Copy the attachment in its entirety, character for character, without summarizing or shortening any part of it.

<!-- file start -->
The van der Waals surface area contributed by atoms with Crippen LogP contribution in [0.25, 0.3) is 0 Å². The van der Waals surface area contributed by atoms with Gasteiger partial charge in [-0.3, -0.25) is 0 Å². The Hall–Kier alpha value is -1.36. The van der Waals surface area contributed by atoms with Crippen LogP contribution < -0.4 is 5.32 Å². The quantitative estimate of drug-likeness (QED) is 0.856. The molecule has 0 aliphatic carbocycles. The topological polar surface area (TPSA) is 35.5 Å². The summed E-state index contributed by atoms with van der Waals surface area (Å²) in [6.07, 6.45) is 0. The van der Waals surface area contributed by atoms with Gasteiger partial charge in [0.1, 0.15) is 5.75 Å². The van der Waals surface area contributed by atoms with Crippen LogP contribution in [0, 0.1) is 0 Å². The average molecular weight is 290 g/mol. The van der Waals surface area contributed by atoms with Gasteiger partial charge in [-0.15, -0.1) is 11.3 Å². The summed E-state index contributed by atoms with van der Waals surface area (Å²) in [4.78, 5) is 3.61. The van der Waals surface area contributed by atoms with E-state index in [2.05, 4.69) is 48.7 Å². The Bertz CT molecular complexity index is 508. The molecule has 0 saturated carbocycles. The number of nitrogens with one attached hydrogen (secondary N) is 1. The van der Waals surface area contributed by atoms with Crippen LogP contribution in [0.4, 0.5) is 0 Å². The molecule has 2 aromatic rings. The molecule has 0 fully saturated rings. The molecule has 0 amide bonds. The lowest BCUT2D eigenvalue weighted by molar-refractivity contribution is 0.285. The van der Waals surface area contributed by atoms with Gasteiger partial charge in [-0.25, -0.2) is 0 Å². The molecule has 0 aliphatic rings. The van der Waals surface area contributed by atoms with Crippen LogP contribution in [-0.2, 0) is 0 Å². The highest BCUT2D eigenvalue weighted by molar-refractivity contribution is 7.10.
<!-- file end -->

The van der Waals surface area contributed by atoms with Crippen LogP contribution in [0.25, 0.3) is 0 Å². The van der Waals surface area contributed by atoms with Gasteiger partial charge in [-0.3, -0.25) is 0 Å². The Hall–Kier alpha value is -1.36. The van der Waals surface area contributed by atoms with Crippen LogP contribution < -0.4 is 5.32 Å². The quantitative estimate of drug-likeness (QED) is 0.856. The molecule has 0 aliphatic carbocycles. The topological polar surface area (TPSA) is 35.5 Å². The summed E-state index contributed by atoms with van der Waals surface area (Å²) in [6.07, 6.45) is 0. The van der Waals surface area contributed by atoms with Gasteiger partial charge in [0.1, 0.15) is 5.75 Å². The van der Waals surface area contributed by atoms with Crippen LogP contribution in [0, 0.1) is 0 Å². The average molecular weight is 290 g/mol. The van der Waals surface area contributed by atoms with Gasteiger partial charge in [-0.15, -0.1) is 11.3 Å². The summed E-state index contributed by atoms with van der Waals surface area (Å²) in [4.78, 5) is 3.61. The van der Waals surface area contributed by atoms with E-state index in [2.05, 4.69) is 48.7 Å². The Bertz CT molecular complexity index is 508. The molecule has 0 saturated carbocycles. The number of nitrogens with one attached hydrogen (secondary N) is 1. The van der Waals surface area contributed by atoms with Crippen LogP contribution in [0.4, 0.5) is 0 Å². The molecule has 2 aromatic rings. The molecule has 0 fully saturated rings. The molecule has 0 amide bonds. The lowest BCUT2D eigenvalue weighted by molar-refractivity contribution is 0.285. The van der Waals surface area contributed by atoms with Gasteiger partial charge in [-0.25, -0.2) is 0 Å². The molecule has 0 aliphatic rings. The van der Waals surface area contributed by atoms with Crippen LogP contribution in [-0.2, 0) is 0 Å². The highest BCUT2D eigenvalue weighted by molar-refractivity contribution is 7.10.